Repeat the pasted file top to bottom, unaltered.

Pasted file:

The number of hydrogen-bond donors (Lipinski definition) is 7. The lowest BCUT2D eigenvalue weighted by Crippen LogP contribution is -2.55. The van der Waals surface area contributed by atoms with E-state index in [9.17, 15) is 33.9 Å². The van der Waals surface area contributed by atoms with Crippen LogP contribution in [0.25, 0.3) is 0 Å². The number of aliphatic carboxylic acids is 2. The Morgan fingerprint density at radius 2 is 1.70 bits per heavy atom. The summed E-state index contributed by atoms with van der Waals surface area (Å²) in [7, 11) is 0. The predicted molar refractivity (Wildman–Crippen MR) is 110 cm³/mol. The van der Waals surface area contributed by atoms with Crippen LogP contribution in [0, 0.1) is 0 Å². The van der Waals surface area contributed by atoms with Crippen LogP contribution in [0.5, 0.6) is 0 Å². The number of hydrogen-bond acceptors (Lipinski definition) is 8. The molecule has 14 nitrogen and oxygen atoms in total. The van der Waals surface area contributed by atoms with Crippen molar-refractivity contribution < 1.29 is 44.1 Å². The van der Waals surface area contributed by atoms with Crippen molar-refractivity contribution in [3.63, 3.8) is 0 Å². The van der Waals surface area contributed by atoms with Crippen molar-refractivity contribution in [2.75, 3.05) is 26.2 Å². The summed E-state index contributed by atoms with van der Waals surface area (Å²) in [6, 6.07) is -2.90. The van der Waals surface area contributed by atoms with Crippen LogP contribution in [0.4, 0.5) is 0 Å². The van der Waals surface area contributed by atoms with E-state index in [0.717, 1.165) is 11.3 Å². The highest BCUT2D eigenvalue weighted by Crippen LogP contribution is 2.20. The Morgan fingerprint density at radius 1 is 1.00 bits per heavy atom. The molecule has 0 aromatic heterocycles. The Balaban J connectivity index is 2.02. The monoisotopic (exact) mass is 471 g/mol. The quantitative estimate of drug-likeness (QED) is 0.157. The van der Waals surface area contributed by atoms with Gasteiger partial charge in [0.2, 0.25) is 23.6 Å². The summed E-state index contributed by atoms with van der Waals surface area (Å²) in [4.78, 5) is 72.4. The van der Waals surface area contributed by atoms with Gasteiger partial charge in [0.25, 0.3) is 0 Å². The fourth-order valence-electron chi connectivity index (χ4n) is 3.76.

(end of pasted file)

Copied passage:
The number of hydrogen-bond donors (Lipinski definition) is 7. The lowest BCUT2D eigenvalue weighted by Crippen LogP contribution is -2.55. The van der Waals surface area contributed by atoms with E-state index in [9.17, 15) is 33.9 Å². The van der Waals surface area contributed by atoms with Crippen LogP contribution in [0.25, 0.3) is 0 Å². The number of aliphatic carboxylic acids is 2. The Morgan fingerprint density at radius 2 is 1.70 bits per heavy atom. The summed E-state index contributed by atoms with van der Waals surface area (Å²) in [7, 11) is 0. The predicted molar refractivity (Wildman–Crippen MR) is 110 cm³/mol. The van der Waals surface area contributed by atoms with Crippen LogP contribution in [0, 0.1) is 0 Å². The van der Waals surface area contributed by atoms with Crippen LogP contribution in [0.5, 0.6) is 0 Å². The number of hydrogen-bond acceptors (Lipinski definition) is 8. The molecule has 14 nitrogen and oxygen atoms in total. The van der Waals surface area contributed by atoms with Crippen molar-refractivity contribution < 1.29 is 44.1 Å². The van der Waals surface area contributed by atoms with Crippen molar-refractivity contribution in [3.63, 3.8) is 0 Å². The van der Waals surface area contributed by atoms with Crippen molar-refractivity contribution in [2.75, 3.05) is 26.2 Å². The summed E-state index contributed by atoms with van der Waals surface area (Å²) in [6, 6.07) is -2.90. The van der Waals surface area contributed by atoms with Crippen LogP contribution in [0.4, 0.5) is 0 Å². The van der Waals surface area contributed by atoms with E-state index in [0.717, 1.165) is 11.3 Å². The highest BCUT2D eigenvalue weighted by Crippen LogP contribution is 2.20. The Morgan fingerprint density at radius 1 is 1.00 bits per heavy atom. The molecule has 0 aromatic heterocycles. The Balaban J connectivity index is 2.02. The monoisotopic (exact) mass is 471 g/mol. The quantitative estimate of drug-likeness (QED) is 0.157. The van der Waals surface area contributed by atoms with Gasteiger partial charge in [0.2, 0.25) is 23.6 Å². The summed E-state index contributed by atoms with van der Waals surface area (Å²) in [4.78, 5) is 72.4. The van der Waals surface area contributed by atoms with Gasteiger partial charge in [0.25, 0.3) is 0 Å². The fourth-order valence-electron chi connectivity index (χ4n) is 3.76.